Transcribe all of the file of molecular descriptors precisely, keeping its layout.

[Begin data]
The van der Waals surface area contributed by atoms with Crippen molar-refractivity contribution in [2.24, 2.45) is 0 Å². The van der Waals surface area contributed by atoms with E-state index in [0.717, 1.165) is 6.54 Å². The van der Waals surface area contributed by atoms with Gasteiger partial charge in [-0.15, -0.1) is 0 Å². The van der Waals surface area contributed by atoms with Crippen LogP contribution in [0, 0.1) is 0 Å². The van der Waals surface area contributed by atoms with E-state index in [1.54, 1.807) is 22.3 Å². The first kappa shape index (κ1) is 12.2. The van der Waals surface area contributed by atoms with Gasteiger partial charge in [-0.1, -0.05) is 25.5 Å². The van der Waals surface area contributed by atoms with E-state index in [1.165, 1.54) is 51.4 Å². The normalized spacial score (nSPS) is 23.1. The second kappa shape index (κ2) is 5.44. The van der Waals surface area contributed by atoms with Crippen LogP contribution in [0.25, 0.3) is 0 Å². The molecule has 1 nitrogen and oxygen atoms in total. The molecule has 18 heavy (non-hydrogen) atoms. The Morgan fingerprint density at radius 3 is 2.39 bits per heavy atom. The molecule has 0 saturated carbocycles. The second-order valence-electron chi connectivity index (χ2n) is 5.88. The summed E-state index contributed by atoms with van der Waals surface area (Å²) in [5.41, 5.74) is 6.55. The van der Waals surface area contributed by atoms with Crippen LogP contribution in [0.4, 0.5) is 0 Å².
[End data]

The van der Waals surface area contributed by atoms with Crippen molar-refractivity contribution in [2.24, 2.45) is 0 Å². The van der Waals surface area contributed by atoms with E-state index in [0.717, 1.165) is 6.54 Å². The van der Waals surface area contributed by atoms with Gasteiger partial charge in [-0.15, -0.1) is 0 Å². The van der Waals surface area contributed by atoms with Crippen LogP contribution in [0, 0.1) is 0 Å². The van der Waals surface area contributed by atoms with E-state index in [1.54, 1.807) is 22.3 Å². The first kappa shape index (κ1) is 12.2. The van der Waals surface area contributed by atoms with Gasteiger partial charge in [-0.1, -0.05) is 25.5 Å². The van der Waals surface area contributed by atoms with E-state index in [1.165, 1.54) is 51.4 Å². The normalized spacial score (nSPS) is 23.1. The second kappa shape index (κ2) is 5.44. The van der Waals surface area contributed by atoms with Crippen LogP contribution in [0.25, 0.3) is 0 Å². The molecule has 1 nitrogen and oxygen atoms in total. The molecule has 18 heavy (non-hydrogen) atoms. The Morgan fingerprint density at radius 3 is 2.39 bits per heavy atom. The molecule has 0 saturated carbocycles. The second-order valence-electron chi connectivity index (χ2n) is 5.88. The summed E-state index contributed by atoms with van der Waals surface area (Å²) in [5.41, 5.74) is 6.55. The van der Waals surface area contributed by atoms with Crippen LogP contribution in [0.4, 0.5) is 0 Å².